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The “Big Six” College Experiences That Increase the Odds That Graduates Will Be Engaged at Work

There is a lot of debate going on right now about the need for a college degree as a minimum requirement for entry-level positions. A recent article in The New England Journal of Higher Education written by Brandon Busteed, executive director of education and workforce development at Gallup, and Sean Seymour, Gallup Associate, raises an important question. It suggests that employers make assumptions about the value of a degree without accurately assessing the quality of graduates’ college experiences or how those experiences influence their preparation to be engaged, productive employees. 

Gallup research over the years has demonstrated that engaged employees are more productive. This article builds on that research by sharing findings from the Gallup-Purdue Index, a study of more than 30,000 college graduates. The data reveal connections between six college experiences and whether students become engaged in their work after college. Survey results show that only 3 percent of graduates experience all six circumstances, while 25 percent encountered none of them. Graduates who had all six experiences are three times more likely to be engaged in their work compared with graduates who did not have any of the six.

The “Big Six” experiences are:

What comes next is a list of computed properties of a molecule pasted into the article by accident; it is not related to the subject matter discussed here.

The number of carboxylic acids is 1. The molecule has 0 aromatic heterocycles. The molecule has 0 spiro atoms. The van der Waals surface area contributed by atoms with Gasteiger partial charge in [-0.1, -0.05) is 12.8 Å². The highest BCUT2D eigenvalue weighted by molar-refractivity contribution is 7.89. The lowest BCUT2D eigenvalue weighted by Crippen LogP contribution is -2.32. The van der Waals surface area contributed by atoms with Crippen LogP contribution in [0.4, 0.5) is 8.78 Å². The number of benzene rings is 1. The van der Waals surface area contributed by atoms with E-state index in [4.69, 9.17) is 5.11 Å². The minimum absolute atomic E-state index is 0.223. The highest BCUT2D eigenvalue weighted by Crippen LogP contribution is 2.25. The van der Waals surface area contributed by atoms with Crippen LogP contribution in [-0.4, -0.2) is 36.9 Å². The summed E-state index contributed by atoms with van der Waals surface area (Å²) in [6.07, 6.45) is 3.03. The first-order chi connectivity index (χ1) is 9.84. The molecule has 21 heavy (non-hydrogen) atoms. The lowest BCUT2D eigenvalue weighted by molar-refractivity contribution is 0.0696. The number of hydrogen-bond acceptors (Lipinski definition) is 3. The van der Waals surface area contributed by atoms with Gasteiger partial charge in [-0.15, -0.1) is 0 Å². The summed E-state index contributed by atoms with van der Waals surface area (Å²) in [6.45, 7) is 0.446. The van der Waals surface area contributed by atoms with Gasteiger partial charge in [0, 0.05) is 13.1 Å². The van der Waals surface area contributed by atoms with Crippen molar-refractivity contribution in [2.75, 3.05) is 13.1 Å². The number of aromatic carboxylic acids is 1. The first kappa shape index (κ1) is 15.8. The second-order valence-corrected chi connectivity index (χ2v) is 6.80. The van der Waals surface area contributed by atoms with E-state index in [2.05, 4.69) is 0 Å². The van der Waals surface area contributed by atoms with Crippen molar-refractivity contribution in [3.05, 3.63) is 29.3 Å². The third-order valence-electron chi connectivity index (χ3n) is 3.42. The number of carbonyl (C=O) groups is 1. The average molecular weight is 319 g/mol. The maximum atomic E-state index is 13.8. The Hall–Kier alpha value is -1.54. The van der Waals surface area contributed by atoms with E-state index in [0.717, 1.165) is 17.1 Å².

1. Had at least one professor who made them excited about learning. 63 percent of respondents indicated they had this experience.
  2. Had professors who cared about them as a person. 27% strongly agreed they had.
  3. Had a mentor who encouraged them to pursue their goals and dreams. 22% strongly agreed.
  4. Worked on a project that took a semester or more to complete. 32% strongly agreed.
  5. Had an internship or job that allowed them to apply what they were learning in the classroom. 29% strongly agreed.
  6. Were extremely active in extracurricular activities and organizations. 20% strongly agreed.

The authors argue that these experiences may help students develop a clearer sense of what they do best. They also may help them discern the qualities of an engaged workplace or a great manager and build graduates’ self-efficacy as they learn how to shape their work environment.

This research resonates with other information regarding student success. Another recent study by the Rockefeller Foundation states that the top metric for evaluating the success of entry-level employees is how well the employee fits with company culture. One may assume that having the “Big Six” experiences outlined in the Gallup study would also prepare graduates to understand company culture and whether or not there is a fit.

Is your institution making efforts to ensure students have the “big six” experiences?

George Covino